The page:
Building a strong, recognizable brand is one of the most important parts of growing a business. Even if you’re a team of one, sooner or later you’re going to run up against the need to explain your brand to someone else. This may be a subcontractor, a new hire, a joint venture partner, or someone in the media, including podcast hosts. Having a brand style guide ready to go, eliminates the stress of making sure everyone is on the same page and guarantees your business is presented deliberately in the way you’ve designed.
What are the benefits of a brand style guide?
It takes between 5 and 7 impressions for the average consumer to notice and remember your brand. Are you exhausted already? Imagine how much harder you’re making it if every time someone interacts with your brand, it seems a little bit different? It’s going to take a lot of reaching out to get to 5 consistent impressions!
Branding people (myself included) love to point to consistency as a key aspect of a strong brand. And one of the best ways to ensure a brand stays consistent — even if you’re the only one running the brand right now — is with a brand style guide. Not only do you ensure a quicker and easier path to brand recognition, you make your life a lot simpler by knowing that all the most important brand decisions have already been made.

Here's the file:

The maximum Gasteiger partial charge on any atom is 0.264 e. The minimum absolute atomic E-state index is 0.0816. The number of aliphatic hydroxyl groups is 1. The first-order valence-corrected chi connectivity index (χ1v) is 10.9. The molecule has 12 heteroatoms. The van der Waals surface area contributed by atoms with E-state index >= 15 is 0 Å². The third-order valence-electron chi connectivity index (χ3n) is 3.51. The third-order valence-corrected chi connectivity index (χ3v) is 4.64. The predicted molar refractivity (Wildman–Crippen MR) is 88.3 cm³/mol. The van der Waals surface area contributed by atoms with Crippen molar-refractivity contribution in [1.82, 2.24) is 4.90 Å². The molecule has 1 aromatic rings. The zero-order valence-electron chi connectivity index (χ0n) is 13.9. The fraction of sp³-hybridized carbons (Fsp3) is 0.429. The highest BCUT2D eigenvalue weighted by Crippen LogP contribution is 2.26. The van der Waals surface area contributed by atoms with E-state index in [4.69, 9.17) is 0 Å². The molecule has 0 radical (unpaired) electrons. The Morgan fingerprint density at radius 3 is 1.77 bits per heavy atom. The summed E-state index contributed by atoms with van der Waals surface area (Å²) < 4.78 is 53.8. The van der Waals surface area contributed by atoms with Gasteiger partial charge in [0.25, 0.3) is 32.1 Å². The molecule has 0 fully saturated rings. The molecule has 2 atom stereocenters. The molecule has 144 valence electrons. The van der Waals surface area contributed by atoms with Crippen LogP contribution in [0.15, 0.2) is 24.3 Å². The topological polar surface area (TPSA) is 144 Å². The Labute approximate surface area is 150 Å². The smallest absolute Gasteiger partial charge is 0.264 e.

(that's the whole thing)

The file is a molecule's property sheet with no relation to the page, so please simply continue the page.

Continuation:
Just going through the process of creating a brand style guide can be enlightening for some business owners. You quickly become aware of the parts of your brand that you may know intuitively but have never actually articulated. Many business owners find additional brand clarity by forcing themselves to write down the rules for maintaining brand quality.
What does a brand style guide include?
A brand style guide is the rule book to presenting your business. The more information you can add, the more thorough an understanding the reader will be able to gain about your brand, and the more likely they are to present your brand in a consistent and high quality manner. Even if you are the only one in your business right now, it’s good practice to create a brand style guide to keep yourself on track. (It can be easy to be distracted by the latest visual trend or accidentally start using someone else’s voice.)
In general, a brand style guide includes:
Your brand story is the driving force behind your brand. At a minimum, you should articulate the Vision, Mission, and Values
Vision: This is your north star. What is the world you are trying to create?
Mission: Mission is more practical; how are you going to get to the world you’re trying to create?
Values: What are the values that you’re willing to uphold, even if it becomes a competitive disadvantage to do so?
A brand story can also include your history, the origin of the brand, or any other important stories that are key to distinguishing your brand from the competition.